It’s almost impossible to narrow down every specific reason why someone might pick one smartphone over another. Sure, we try to narrow it down to a few major things, like operating system, apps, display size or even carrier, but the truth is there could be any number of reasons why someone decides to pick that one phone over that other phone. I’m sure that we’ve all been in a situation where you’ve been talking to someone, and at one point or another you find out which phone they are using. You may ask why, or you may leave it alone. For me, though, my curiosity always gets the better of me.
Sometime last week I was standing in an AT&T retail store, chatting with one of the representatives. We were talking about the BlackBerry Z10, and how it may (or may not) stack up against the competition. The sales representative I was talking to is an Android fan, and carries a Galaxy S III as their personal device. They told me they’d probably stick with Android, at least for the foreseeable future.
What was more interesting to me, though, was the individual who walked into the store while we were talking about the Z10 and pre-ordered the device from another rep. So, I obviously had to ask why on Earth they were doing that. What had been the driving force behind the desire to pre-order a brand new device, with a brand new mobile OS, versus the competition?
Well, the most obvious answer was that they were a BlackBerry fan to begin with. They pulled out their Bold 9900, said they loved it, but that they were ready for something new. BlackBerry 10 and the Z10 provided that, without having to leave the BlackBerry brand they’ve grown to love over the years. (The Z10 is a stopgap, though, as they plan on picking up the Q10 when it launches later.)
Okay, so brand loyalty. We’ve heard suggested that might be the reason BlackBerry survives this new venture, and lives another year to fight the good fight, haven’t we? So, there’s one person attesting to that sweeping postulation. I left that retail location having a little bit more faith in BlackBerry.
The next day, I was wondering all over again if BlackBerry stands a chance.
I was in another store, which one I don’t remember, and I was having a quick chat with one of the employees talking about the iPhone. They told me that they carry an iPhone, but have an Android tablet (Galaxy Tab 2). I couldn’t help it: I asked why on Earth they have an iPhone, but chose an Android tablet. (In my head, I’d think that the “perfect” combo would be an Android phone, like the Galaxy Note II, and an iPad (even a Mini, depending on your phone’s size.)).
He told me that he just prefers having iOS on his phone, but he wanted a tablet and didn’t need “more iOS.” Okay, I can understand that. Before I could change the subject (talking about the Galaxy Tab 2 was not how I wanted to spend my time), he went on to tell me why he was using an iPhone at all, and not any other phone out there on the market.
He then showed me his iPhone 4S, tucked safely into one of those awesomely huge “indestructible” cases, and tossed it onto the ground behind him. I think he was trying to prove a point, but I missed it because he threw his phone on the ground. He brought me back to the page he was on (probably a few chapters ahead), and told me that he chose the iPhone because there are just more accessories out there for the phone.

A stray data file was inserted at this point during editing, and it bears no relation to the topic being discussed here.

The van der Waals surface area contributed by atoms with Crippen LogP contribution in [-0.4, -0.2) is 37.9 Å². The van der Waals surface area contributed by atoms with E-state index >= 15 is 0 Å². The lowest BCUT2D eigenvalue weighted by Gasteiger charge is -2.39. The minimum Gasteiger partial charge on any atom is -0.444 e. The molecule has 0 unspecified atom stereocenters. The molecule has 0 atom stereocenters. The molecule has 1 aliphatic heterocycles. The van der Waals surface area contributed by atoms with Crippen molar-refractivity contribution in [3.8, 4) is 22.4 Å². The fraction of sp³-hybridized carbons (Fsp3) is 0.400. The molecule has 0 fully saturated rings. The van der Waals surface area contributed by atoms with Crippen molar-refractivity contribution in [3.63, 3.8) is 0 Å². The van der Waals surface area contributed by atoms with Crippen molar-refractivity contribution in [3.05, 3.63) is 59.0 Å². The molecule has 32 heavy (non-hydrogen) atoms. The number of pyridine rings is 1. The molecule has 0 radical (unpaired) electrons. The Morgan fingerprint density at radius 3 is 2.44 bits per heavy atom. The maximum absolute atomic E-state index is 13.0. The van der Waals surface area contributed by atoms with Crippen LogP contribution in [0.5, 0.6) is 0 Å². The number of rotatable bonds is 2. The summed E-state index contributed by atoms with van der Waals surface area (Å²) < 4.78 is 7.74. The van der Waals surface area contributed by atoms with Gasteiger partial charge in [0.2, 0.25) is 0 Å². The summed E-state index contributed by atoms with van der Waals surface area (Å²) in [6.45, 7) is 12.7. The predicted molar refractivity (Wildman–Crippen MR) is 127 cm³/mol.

That got me thinking, not so much about his poor iPhone (who does that!?), but about the devices coming down the pipe. This was before Samsung unveiled the Galaxy S 4, but they actually proved my point – they’ve got accessories. If you go to their accessories page, you can see 11 individual accessory options right now. And that’s only going to get bigger from other third party options. Just as our own Anna Scantlin pointed out, accessories like S Health are going to only help sell the Galaxy S 4, and I think it goes to show that it’s not completely about the phone itself anymore.
Personally, I don’t use accessories like cases, or screen protectors, or similar additions. Headphones are usually where my accessory options start and end. But I can understand where he was coming from. I don’t see a lot of phones outside of cases anymore, actually. Especially iPhones. And for those people who want to protect their phones, or just show off some kind of allegiance to a sports team, cases make that easier than ever.
The BlackBerry Z10 is one of those devices that I think could gain some ground from new and interesting accessories, or just options that are already available for other phones. Like wireless charging, for example. Or how about some interesting docks? Whatever the case, even a nice range of cases can make the Z10 –and the Q10 later—stand out among the competition. Accessory options mean more ways that people can show off their phones. That’s what manufacturers want, because it means that people have to buy them first.
So, tell me how important accessories are to you. Which phone are you currently using, and do you have any type of accessories clinging to it? Did you buy that particular device because of the accessory options? Or was that not even remotely one of your considerations? Let me know.